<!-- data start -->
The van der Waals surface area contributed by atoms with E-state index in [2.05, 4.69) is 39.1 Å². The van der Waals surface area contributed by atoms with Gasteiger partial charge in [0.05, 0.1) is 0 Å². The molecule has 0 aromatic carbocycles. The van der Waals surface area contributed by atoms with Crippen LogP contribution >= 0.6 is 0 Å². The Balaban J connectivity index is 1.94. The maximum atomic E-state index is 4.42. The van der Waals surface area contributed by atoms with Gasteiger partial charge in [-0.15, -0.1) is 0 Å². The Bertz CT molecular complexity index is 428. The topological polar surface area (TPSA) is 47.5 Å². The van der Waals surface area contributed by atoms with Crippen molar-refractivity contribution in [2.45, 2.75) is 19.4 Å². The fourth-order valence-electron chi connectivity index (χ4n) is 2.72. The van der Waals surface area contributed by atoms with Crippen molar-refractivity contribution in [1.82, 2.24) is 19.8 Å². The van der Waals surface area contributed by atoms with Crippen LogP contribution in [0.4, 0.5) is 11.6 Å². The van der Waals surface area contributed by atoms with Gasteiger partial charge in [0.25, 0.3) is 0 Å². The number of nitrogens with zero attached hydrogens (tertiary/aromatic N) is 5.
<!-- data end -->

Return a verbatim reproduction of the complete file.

The van der Waals surface area contributed by atoms with E-state index in [2.05, 4.69) is 39.1 Å². The van der Waals surface area contributed by atoms with Gasteiger partial charge in [0.05, 0.1) is 0 Å². The molecule has 0 aromatic carbocycles. The van der Waals surface area contributed by atoms with Crippen LogP contribution >= 0.6 is 0 Å². The Balaban J connectivity index is 1.94. The maximum atomic E-state index is 4.42. The van der Waals surface area contributed by atoms with Gasteiger partial charge in [-0.15, -0.1) is 0 Å². The Bertz CT molecular complexity index is 428. The topological polar surface area (TPSA) is 47.5 Å². The van der Waals surface area contributed by atoms with Crippen molar-refractivity contribution in [2.45, 2.75) is 19.4 Å². The fourth-order valence-electron chi connectivity index (χ4n) is 2.72. The van der Waals surface area contributed by atoms with Crippen molar-refractivity contribution in [1.82, 2.24) is 19.8 Å². The van der Waals surface area contributed by atoms with Crippen LogP contribution in [0.4, 0.5) is 11.6 Å². The van der Waals surface area contributed by atoms with Gasteiger partial charge in [0.25, 0.3) is 0 Å². The number of nitrogens with zero attached hydrogens (tertiary/aromatic N) is 5.